One aspect that I do like from Snicket is that throughout these books there are multiple references and chances to highlight a kids special talent which is never a bad thing. Whether it is inventing or reading, or even biting things, Snicket takes these talents and uses them for useful purposes and they help make a difference. It’s also taken this many books but I am finally just closing my eyes and accepting that despite being an infant, Sunny can do what any other person can do, even climbing ropes, so it isn’t a stand out annoyance as much. If we accept her as one of them then it doesn’t make my head hurt as much about she manages to do half the things she does.

There are new developments and twists as well through The Ersatz Elevator, but there are also some things you just have to accept no matter how insane or unrealistic. The underlying mystery and story has taken awhile to kick in, but now that it has you can involve yourself more in the story; they are not just variants of the same storyline like before. Being the sixth book, and having seven to go I hope they stay as engaging as this and not revert to the repetitive nature of the first few. And as much as you try and read them as their own stories, they are undoubtedly connected, and reading them together makes you realise the writing and narration a lot more. But Snicket seems to have changed his approach a little which I welcome and hope he maintains. I look forward to book number seven.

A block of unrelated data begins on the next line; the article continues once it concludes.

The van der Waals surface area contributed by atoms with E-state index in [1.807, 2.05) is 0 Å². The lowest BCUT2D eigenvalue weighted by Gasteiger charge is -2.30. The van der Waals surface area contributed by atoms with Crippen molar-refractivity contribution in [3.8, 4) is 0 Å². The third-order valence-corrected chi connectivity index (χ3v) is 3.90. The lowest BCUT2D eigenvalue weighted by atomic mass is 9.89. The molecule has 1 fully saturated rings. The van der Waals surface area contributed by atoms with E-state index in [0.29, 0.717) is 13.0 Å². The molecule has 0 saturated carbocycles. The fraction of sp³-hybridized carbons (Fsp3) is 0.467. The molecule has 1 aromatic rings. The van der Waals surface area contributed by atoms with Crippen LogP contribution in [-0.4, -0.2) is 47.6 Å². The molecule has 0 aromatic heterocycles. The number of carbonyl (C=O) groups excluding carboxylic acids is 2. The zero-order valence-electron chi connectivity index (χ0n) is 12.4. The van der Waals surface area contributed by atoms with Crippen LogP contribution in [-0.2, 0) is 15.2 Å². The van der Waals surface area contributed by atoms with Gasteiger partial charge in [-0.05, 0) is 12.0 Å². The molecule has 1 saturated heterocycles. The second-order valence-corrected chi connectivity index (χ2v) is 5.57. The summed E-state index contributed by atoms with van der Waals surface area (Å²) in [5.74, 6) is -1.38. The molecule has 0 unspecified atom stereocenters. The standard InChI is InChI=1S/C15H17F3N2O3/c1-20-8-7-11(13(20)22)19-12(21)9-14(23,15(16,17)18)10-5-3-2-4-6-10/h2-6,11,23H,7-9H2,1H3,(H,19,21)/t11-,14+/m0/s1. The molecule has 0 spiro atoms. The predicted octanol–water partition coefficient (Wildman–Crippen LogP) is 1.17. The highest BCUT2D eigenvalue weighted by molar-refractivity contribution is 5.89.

The Austere Academy (#5) by Lemony Snicket

Published: August 8th 2000
Goodreads badgePublisher: HarperCollins
Pages: 221
Format: Book
Genre: Junior Fiction
★   ★   ★  – 3 Stars

Dear Reader,